[Nfd-dev] KEY in certificate names
peter at remap.UCLA.edu
Wed Mar 30 14:14:45 PDT 2016
Thanks! this clarifies a bit…
i think it’s a good time to ask of the “canonical” way applications should behave in terms of generating certificates/identities.
here’s how I see it now (with the example of user “mrfoo” form remap institution):
• User gets testbed certificate (which reflects her identity - can I say that?):
• his public key is:
• user launches app for the first time and (based on user’s identity) it generates “app identity” for signing instance certificates:
• app’s public key and certificate:
• app uses app certificate to create an “instance identity”:
• app instance public key and cert:
• app instance registers prefix and serves data under this prefix:
• app’s data packets are signed with instance certificate and keylocator is:
• app adds instance certificate to its’ memory content cache so that it can answer incoming interests with keylocator name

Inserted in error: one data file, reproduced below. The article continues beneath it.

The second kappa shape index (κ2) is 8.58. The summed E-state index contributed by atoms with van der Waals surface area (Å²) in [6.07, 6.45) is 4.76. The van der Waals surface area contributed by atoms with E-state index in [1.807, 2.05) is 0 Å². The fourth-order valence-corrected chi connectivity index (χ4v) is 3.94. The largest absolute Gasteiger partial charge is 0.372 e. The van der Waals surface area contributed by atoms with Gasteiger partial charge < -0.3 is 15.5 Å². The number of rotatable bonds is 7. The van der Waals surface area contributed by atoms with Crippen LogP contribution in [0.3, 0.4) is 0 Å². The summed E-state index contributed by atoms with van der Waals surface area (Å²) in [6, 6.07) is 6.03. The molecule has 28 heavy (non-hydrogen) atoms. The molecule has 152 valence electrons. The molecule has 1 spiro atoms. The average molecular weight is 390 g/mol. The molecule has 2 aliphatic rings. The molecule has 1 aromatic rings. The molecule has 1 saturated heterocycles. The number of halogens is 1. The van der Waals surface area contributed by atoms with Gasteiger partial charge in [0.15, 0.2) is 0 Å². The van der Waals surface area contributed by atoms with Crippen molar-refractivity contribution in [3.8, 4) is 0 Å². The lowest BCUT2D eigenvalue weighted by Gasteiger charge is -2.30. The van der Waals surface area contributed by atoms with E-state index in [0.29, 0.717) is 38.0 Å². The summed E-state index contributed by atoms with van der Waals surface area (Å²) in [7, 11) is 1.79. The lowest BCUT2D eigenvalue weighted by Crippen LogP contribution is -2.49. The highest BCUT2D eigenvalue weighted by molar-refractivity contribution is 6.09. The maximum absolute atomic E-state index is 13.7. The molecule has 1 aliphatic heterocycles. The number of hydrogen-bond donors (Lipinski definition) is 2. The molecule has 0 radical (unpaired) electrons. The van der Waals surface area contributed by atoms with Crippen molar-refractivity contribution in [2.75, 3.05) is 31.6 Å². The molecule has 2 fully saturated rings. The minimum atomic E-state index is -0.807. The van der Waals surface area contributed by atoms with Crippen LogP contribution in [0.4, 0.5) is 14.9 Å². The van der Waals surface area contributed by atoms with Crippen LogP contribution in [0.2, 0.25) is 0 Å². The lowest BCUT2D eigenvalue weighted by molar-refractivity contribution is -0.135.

looking forward for your feedback.
peter at remap.ucla.edu<mailto:peter at remap.ucla.edu>
+1 213 5872748
Software Engineer/Programmer Analyst @ REMAP UCLA
Video streaming/ICN networks/Creative Development
On Mar 30, 2016, at 2:02 PM, Junxiao Shi <shijunxiao at email.arizona.edu<mailto:shijunxiao at email.arizona.edu>> wrote:
KeyLocator Name field typically contains the certificate name minus the version number. A verifier should express an Interest with that name to retrieve the certificate.
Version number is excluded because there could be multiple certificate versions of the same key.
Having multiple certificate versions of the same key is useful in case of a site certificate rollover.
Suppose I own key pair K1, and my certificate C1 is signed by Arizona's certificate A1. Later A1 expires, and is replaced by a new key and new certificate A2. I can have Arizona sign my same public key K1 into my certificate C2. C1 and C2 will have same name except different version numbers. Since both C1 and C2 refer to the same key pair K1, all my old and new Data can be verified with C2 which is signed by an unexpired certificate A2.
On Wed, Mar 30, 2016 at 1:51 PM, Gusev, Peter <peter at remap.ucla.edu<mailto:peter at remap.ucla.edu>> wrote:
every data packet signed with my certificate has a keylocator.
question - a Keylocator is a name of certificate (or public key)?
does consumer uses keylocator as-is to issue interest with corresponding name?
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